Then click “URL Redirects.”

Then press “create URL redirect.”

From here, you can enter the old URL in the “redirect from” and the new URL in the “redirect to” field.

If you have a lot of redirects, press “Import Redirects” instead.

And then download the sample .csv template.

All this is is a spreadsheet with two columns; the first for the old URL, and the next for the new URL.

When you’ve completed this file, save it as a .csv, then click “Choose File.”

And select the file from your desktop to upload it.

Note that 301 redirects only work on a page that would otherwise be a 404.

Get rid of thin content

Google will penalize you if you do not have enough information on your website– they only want to show pages with the most information. So make sure you have an adequate amount of content.

What constitutes thin content? That means content with no value or effort put into it, and it should solve a query for the reader.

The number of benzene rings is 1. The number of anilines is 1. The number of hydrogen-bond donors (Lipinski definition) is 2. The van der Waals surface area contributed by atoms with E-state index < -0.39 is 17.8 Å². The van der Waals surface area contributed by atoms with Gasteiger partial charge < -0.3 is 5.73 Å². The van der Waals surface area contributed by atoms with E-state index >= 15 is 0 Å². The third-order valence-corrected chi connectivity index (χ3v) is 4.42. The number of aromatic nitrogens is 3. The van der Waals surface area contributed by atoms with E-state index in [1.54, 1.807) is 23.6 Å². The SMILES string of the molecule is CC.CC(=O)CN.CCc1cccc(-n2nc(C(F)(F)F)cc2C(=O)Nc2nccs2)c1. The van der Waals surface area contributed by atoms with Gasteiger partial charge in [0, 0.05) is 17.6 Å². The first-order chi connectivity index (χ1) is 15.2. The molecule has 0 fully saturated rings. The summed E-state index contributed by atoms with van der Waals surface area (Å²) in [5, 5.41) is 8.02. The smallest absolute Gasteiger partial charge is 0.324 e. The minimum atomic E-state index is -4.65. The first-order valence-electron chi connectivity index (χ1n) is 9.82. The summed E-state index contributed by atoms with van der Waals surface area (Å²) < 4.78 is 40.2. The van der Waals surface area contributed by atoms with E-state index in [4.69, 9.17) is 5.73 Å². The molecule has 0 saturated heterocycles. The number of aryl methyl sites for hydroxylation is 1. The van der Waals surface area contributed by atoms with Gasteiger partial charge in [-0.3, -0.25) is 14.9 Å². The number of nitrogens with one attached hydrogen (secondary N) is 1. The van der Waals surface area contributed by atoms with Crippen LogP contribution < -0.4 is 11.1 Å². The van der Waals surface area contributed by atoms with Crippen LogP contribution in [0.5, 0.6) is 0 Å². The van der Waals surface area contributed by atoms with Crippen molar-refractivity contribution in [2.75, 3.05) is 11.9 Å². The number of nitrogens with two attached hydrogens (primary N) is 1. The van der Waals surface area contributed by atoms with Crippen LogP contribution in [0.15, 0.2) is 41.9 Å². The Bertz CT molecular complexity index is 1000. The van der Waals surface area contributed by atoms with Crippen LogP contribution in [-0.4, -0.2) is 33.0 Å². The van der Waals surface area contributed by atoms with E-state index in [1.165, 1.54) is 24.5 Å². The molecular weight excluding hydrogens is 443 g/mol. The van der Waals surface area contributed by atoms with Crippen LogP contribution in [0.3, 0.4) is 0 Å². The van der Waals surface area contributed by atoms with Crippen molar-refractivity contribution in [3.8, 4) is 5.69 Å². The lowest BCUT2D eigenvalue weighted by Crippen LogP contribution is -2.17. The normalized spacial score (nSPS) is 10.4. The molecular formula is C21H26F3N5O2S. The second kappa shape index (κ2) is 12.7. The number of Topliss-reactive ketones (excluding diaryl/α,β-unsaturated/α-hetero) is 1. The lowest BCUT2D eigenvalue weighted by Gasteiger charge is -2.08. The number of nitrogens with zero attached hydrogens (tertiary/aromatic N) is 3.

Did you copy content from another website? Is your content just a delivery mechanism for keywords? Is your content auto-generated? This is what Google considers to be thin content.

That’s why we like to make our articles in-depth on this website- we not only want to be able to solve your search query, we want to have extra information that answers questions you didn’t know you had. Google looks at bounce rates and time spent on the page when considering how it should rank your page on the SERP- if a user leaves your page without interacting with it, Google will consider this to be a “bounced session,” one that did not fulfill the search query and thus is not worthy of being the first search result.

Conclusion

You should now know everything you need in order to make your website work well with Google. Be sure you also read our On-Page Optimization guide– this is the counterpart to Technical SEO, that covers conforming your content to match Google’s requirements.